Posts Tagged “New York apples”
Good apple loading opportunities for produce truckers should remain throughout the season which normally continues into August. This will be particularly true for Washington state, the nation’s leading apple shipper.
There are significant differences in U.S. apple shipments by region, but fresh market apples remaining in storages stood at 120.3 million bushels on December 1st. This is an increase of 13 percent over a year earlier and 12 percent more than the five-year average of 107.5 million bushels.
New York state easily leads apple shipments in the Northeast and was particularly hit hard by cold weather at blossom time. Plus a persistent drought during the growing season didn’t help New York or other Northeastern apple shippers.
New York apples in storage as of last November 1st were down 28 percent from the same date a year earlier.
Also of interest is Michigan apple shipments now rank number 2 in the nation, having surpassed New York. Michigan apples in storages were 17 percent higher last November than the previous season, thanks primarily to good growing conditions.
Apples remaining in storage in the Western states, led by Washington, were 17 percent higher on November 1st than a year earlier.
Nationally, the total number of apples in storage was 179 million bushels, 11 percent more than the previous year total of 161 million bushels.
Apples are big business. The fruit had totaled $2.9 billion in total sales as of October 29th, or 7.3 percent more than the same period in 2015.
Gala was the dominant variety, with $670.5 million in sales, followed by Honeycrisp, $541.5 million; fuji, $386.6 million; granny smith, $330.9 million; red delicious, $311.3 million; Pink Lady, $157.5 million; golden delicious, $129.2 million; mcintosh, $80.5 million; and Ambrosia, $60.9 million.
Apple growers in Michigan harvested an estimated 31 million bushels in 2016, compared to New York’s total of an estimated 28 million bushels.
Washington had its second-largest apple crop in history — 137.4 million bushels as of November. The record is the 2014 crop of 142 million bushels. There are 7 million more cartons of red delicious and 5 million more of galas remaining in Washington storages, compared to 2015.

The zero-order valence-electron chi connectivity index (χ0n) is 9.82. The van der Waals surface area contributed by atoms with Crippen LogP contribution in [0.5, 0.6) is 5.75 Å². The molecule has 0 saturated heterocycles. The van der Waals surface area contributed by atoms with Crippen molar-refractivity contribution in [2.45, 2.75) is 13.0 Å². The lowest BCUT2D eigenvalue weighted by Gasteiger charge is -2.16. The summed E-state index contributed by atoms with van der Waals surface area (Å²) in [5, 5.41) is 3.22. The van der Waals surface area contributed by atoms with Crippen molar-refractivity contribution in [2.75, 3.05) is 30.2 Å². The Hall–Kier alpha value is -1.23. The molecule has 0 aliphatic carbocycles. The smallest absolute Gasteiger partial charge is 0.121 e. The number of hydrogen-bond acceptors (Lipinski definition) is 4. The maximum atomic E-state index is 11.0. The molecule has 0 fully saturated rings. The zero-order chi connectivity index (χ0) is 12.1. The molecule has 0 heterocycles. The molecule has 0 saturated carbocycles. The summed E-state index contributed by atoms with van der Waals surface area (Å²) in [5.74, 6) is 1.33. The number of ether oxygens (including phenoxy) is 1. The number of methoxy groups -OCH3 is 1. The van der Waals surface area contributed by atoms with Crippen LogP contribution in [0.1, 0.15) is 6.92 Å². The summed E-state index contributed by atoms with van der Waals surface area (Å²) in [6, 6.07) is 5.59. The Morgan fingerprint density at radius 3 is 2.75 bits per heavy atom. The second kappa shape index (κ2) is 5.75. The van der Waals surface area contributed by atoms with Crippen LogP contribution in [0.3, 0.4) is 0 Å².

Apple shipments from Eastern growing areas hasn’t been as fortunate. There was a record cold snap in mid-April in Pennsylvania and other states, which may have reduced the New York and Pennsylvania crops by up to a third.
Yakima Valley (WA) apples and pears – grossing about $6400 to New York City.
Western Michigan apples – grossing about $3100 to Dallas.
When the Fourth of July falls during the week, there’s no telling what may happen regarding refrigerated truck demand. Demand will be big – but how big? How big a factor will heat damage be to produce loads?
So many factors play into it. A significant factor, for example, in California’s Coachella and San Joaquin Valleys could the scortching temperatures. Coachella grapes and San Joaquin Valley stone fruit could develop quality problems. While temperatures are supposed to cool some over the long 4th of July holiday, triple digits were common this past weekend. So just be extra careful loading produce items that have been subjected to heat.
Washington state apricot shipments have joined other summer fruits such as cherries, peaches and blueberries. Loadings for apricots should continue through July.
Washington blueberries are in peak volume through July, with shipments continuing into October.
New York State
New York state ranks fifth in the nation for vegetable shipments and second with apples. Vegetable loadings will be cranking up in July from many parts of this huge state…..A big time rebound is being forecast for New York apples this season, which will get underway in August. Last season’s shipments were drastically cut due to weather factors.
About 104 million pounds of Michigan blueberry shipments could wind up being the end-of-season total, up from 87 million pounds last year and the biggest since 2010’s total of 107 million pounds.
North American growers are expected to ship about 380 million pounds of fresh-market blueberries in 2013, up from about 330 million pounds in 2012.
Fresh blueberries loadings are expected to make up about 55% of U.S. blueberry production in 2013.
North Carolina is shipping blueberries, South Carolina is loading peaches, while Georgia has everything from Fort Valley peaches, to Vidalia onions and a good variety of vegetables from the Southern part of the state.
Shipments and demand for refrigerated equipment can get pretty funky during the week when a holiday such as the Fourth of July falls on a week day. Produce buyers are already ordering post holiday fruits and veggies for deliveries to restock. Some eastbound coast-to-coast loads could concievably hit $10,000, but that’s simply a guess. You can bet $9000-plus is a good bet.